On Dec. 24, Christmas Eve, as Apollo 8 flew 70 miles above the Moon, Anders took the color photograph known as “Earthrise.” Shortly before, Borman had snapped a picture of what Zimmerman says is the “first earthrise ever witnessed by humans.” Borman’s black-and-white photo shows Earth just clearing the horizon. Anders’ shows Earth several degrees over the lunar surface and has often been printed as the Earth rising above the edge of the Moon’s horizontal surface. Anders, though, is emphatic the Moon was vertical on the right.
The U.S. Postal Service issued the photograph on a six-cent stamp with the words, “In the beginning…” The phrase paid homage to the Christmas Eve TV broadcast of the crew reading from the biblical Genesis. Zimmerman states a reporter put the idea of a “Christmas-type gesture from space” into Borman’s head.
On Christmas Day, while the spacecraft was completing its tenth revolution of the moon, the service propulsion system engine was fired for more than three minutes, propelling Apollo 8 back toward the earth after more than twenty hours and eleven minutes in lunar orbit. The Apollo 8 Command Module splashed down in the Pacific on December 27, 147 hours after liftoff. All mission objectives and detailed test objectives were achieved, as well as five that were not originally planned. Frank Borman logged a total of 19 days, 21 hours and 35 minutes in space during his two missions.
After Apollo 8, Borman left NASA to serve as a Special Presidential Ambassador on trips throughout the Far East and Europe, including a 1970 worldwide tour to seek support for the release of American prisoners of war held by North Vietnam. He became a special advisor to Eastern Airlines in early 1969, and after retiring from the Air Force in 1970 (as a colonel) was named Senior Vice President of Eastern’s Operations Group. He was promoted to Executive Vice President-Genera Operations Manager and was elected to Eastern’s Board of Directors in July 1974. In May 1975, he was elected President and Chief Operating Officer. He was named Chief Executive Officer in December 1975 and became Chairman of the Board in December 1976.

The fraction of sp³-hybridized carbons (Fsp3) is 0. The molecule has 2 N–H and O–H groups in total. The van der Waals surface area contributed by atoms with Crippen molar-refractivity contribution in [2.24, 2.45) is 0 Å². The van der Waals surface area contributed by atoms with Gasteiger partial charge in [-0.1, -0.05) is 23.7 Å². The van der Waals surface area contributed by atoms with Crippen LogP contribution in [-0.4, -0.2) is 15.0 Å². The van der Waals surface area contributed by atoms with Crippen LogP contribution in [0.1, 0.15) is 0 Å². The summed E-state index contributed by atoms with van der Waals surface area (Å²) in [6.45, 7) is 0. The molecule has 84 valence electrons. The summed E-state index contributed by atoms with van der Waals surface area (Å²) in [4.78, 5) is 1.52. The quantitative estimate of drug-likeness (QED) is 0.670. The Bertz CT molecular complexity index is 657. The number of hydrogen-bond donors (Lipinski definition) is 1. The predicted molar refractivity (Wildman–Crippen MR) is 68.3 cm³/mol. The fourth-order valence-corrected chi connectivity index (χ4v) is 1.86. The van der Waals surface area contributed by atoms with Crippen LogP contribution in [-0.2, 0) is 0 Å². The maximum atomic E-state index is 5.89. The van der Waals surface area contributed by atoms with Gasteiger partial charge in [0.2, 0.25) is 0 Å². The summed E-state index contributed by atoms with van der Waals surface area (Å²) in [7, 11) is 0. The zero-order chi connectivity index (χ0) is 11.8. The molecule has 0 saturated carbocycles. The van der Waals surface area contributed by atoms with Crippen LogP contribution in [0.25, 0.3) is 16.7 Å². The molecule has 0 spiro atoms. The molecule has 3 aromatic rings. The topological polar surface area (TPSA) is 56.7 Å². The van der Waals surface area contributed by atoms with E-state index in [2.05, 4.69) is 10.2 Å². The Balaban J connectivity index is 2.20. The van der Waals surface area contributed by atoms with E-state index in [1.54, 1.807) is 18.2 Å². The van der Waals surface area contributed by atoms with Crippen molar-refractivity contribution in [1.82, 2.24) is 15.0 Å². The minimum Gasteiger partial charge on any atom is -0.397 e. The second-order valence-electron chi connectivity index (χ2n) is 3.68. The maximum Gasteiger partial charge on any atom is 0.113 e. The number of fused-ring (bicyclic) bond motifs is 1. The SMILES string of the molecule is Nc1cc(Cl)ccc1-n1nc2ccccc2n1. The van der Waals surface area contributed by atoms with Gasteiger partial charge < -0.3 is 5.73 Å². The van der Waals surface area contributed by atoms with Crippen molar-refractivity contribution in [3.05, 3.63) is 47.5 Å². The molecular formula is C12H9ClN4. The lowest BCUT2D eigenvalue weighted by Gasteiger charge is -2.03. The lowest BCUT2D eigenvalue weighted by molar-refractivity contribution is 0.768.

Colonel Frank Borman retired from Eastern Airlines in June of 1986. He moved to Las Cruces, New Mexico, where he and his son ran a Ford dealership which they operated for several years. In 1998, they bought a ranch in Bighorn, Montana.
He has received the Harmon International Aviation Trophy, the Robert J. Collier Trophy, the Tony Jannus Award, and the National Geographic Society’s Hubbard Medal, in addition to many honorary degrees, special honors and service decorations. In 1978, he was one of the six original recipients of the Congressional Space Medal of Honor, for his role on Apollo 8.
Colonel Borman was inducted into the International Space Hall of Fame at the New Mexico Museum of Space History in 1982.
About the New Mexico Museum of Space History: www.nmspacemuseum.org
The New Mexico Museum of Space History in Alamogordo is a division of the New Mexico Department of Cultural Affairs. A Smithsonian Affiliate, the museum showcases the significant role New Mexico has played in the development of the U.S. Space Program and features the International Space Hall of Fame and New Horizons Dome Theater.